By Tonya Johnson
DCMA Public Affairs
Christina Biggs has learned a lot from her mentor, Vivian Hill.
Biggs, a computer engineer at Defense Contract Management Agency Lockheed Martin Denver in Colorado, said Hill, who is the deputy director at DCMA Atlanta, has helped her set short- and long-term career goals.
“Ms. Hill has assisted me in breaking down my goals into manageable and achievable steps,” said Biggs.
Biggs said her mentoring relationship with Hill has been a rewarding experience, both professionally and personally. She has been mentored by Hill for a year under the pilot initiative for the DCMA formal mentoring program.
Biggs and Hill were two of the 50 individuals matched via the program’s algorithm, which paired mentors and protégés throughout the agency. Evaluations of the program were positive and an additional pilot cohort is planned for later this year.
“Our goal is to expand the program so that it is available to the entire DCMA workforce,” said George P. Braxton, DCMA’s special advisor for diversity and inclusion who also coordinates the agency’s mentoring initiatives. “We are still in the information gathering mode and are looking to build a program that would be the envy of the Department of Defense.”
Biggs said having Hill as a mentor has helped her with a work and life balance.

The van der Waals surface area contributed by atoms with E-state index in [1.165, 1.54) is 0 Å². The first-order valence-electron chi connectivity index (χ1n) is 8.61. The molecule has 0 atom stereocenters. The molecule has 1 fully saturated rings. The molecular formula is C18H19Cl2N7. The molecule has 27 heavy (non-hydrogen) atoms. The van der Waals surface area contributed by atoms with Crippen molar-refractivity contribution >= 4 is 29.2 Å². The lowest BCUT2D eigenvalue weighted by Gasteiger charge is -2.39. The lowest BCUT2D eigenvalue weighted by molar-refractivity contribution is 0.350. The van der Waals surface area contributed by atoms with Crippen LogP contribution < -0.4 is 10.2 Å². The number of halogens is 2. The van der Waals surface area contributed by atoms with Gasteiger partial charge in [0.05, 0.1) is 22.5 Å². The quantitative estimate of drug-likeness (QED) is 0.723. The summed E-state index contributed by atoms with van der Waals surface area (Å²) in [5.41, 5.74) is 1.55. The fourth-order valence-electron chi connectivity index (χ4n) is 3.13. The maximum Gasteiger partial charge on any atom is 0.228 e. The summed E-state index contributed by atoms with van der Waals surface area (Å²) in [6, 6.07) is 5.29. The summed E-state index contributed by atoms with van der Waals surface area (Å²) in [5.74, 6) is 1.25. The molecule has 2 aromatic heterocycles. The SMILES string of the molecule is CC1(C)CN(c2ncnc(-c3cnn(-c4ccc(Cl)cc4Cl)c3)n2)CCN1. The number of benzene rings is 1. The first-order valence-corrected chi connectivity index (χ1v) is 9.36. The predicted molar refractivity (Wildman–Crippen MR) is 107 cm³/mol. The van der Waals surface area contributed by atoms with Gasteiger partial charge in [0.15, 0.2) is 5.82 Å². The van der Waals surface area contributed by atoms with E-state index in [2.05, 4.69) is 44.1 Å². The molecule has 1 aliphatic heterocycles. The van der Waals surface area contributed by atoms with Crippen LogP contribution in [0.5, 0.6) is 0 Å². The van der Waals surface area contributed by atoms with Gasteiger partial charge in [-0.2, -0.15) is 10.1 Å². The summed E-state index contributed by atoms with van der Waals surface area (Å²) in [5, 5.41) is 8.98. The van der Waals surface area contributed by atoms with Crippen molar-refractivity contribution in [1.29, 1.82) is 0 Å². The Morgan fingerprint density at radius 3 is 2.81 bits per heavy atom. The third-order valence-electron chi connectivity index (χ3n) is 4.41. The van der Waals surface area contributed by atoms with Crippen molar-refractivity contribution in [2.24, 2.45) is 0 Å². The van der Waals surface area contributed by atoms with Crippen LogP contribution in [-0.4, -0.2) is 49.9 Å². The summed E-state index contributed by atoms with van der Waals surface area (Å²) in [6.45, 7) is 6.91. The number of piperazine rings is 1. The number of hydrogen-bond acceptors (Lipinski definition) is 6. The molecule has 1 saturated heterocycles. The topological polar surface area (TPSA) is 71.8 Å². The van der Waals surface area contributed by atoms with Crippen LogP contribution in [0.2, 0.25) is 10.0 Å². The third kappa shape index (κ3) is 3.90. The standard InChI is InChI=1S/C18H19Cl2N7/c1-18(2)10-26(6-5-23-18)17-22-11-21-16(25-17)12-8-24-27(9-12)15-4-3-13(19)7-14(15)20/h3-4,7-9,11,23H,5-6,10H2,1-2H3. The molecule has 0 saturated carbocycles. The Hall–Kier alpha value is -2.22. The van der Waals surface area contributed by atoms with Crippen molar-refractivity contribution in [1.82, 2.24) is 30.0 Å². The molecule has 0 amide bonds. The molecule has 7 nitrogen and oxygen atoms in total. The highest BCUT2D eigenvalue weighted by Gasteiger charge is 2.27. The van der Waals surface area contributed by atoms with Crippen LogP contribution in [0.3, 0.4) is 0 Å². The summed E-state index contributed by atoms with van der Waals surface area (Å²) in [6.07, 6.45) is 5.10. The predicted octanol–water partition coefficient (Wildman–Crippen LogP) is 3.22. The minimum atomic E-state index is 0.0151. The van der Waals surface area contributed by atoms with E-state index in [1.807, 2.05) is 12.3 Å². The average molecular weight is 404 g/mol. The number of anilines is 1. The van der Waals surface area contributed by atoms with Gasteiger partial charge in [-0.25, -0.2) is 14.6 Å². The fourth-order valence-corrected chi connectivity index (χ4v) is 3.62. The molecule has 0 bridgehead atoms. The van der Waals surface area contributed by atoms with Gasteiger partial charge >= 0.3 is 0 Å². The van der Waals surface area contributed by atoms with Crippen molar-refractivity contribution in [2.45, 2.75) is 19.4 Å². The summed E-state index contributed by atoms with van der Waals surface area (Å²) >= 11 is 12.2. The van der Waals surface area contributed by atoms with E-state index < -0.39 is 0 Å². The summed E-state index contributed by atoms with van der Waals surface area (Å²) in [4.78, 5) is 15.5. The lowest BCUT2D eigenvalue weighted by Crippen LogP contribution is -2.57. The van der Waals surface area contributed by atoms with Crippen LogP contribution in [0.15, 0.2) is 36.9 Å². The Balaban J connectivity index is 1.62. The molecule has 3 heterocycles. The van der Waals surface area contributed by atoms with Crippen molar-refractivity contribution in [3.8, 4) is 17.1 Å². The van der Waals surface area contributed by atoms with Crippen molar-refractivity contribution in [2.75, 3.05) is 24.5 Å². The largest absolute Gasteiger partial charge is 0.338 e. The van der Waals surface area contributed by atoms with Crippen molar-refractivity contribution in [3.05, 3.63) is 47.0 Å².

“I believe mentoring provides a professional, but relaxed atmosphere, where you can seek advice, ask questions, or just talk,” said Biggs. “Ms. Hill and I hit upon mentorship goals, such as applying to the Acquisition Exchange Program, yet seemed to end our meetings discussing travels, family or the news. Her achievements at work as well as giving back to the community are inspiring and have been a reminder for me to establish goals outside of the office.”
Hill said she wanted to give back to help others at DCMA.
“I have benefitted from formal and informal mentorship relationships throughout my 35 years with the agency,” she said. “I believe in the philosophy of mentoring as a method to communicate and train the workforce to understand and embrace the culture of an organization.”
Hill encouraged more employees to seek mentors. She said many senior leaders in the agency have benefited from mentoring during their federal career. Hill added that mentoring is a rewarding experience and allows current leaders to share wisdom and lessons learned with future DCMA leaders.
“Mentoring provides a great communication avenue for those seeking career advice,” said Hill. “Mentoring also provides a means to motivate, encourage, model the way and support the organization.”
Hill has mentored quite a few DCMA employees during her federal career. She shared the following advice for mentors and protégés:
• Participating in a mentoring program is important. Every leadership program and intern program should consider having a mentoring component.
• Both parties need to know that mentoring works, but employees only get out of the program what they put into it.
• Be realistic when setting a mentoring action plan and goals — look for the quick wins and celebrate them.
• Be respectful of each other’s time and scheduling conflicts. All engagements do not need to be face-to-face. Some engagements can be short telephone conversations to track the status of an assignment or action the protégé has agreed to work on.
• An employee, whether mentor or protégé, should follow up and follow through on the task assigned.
For more information about the agency’s mentoring opportunities, visit https://360.dcma.mil/directorate/PH-HC/Mentor/SitePages/Home.aspx (CAC login required).
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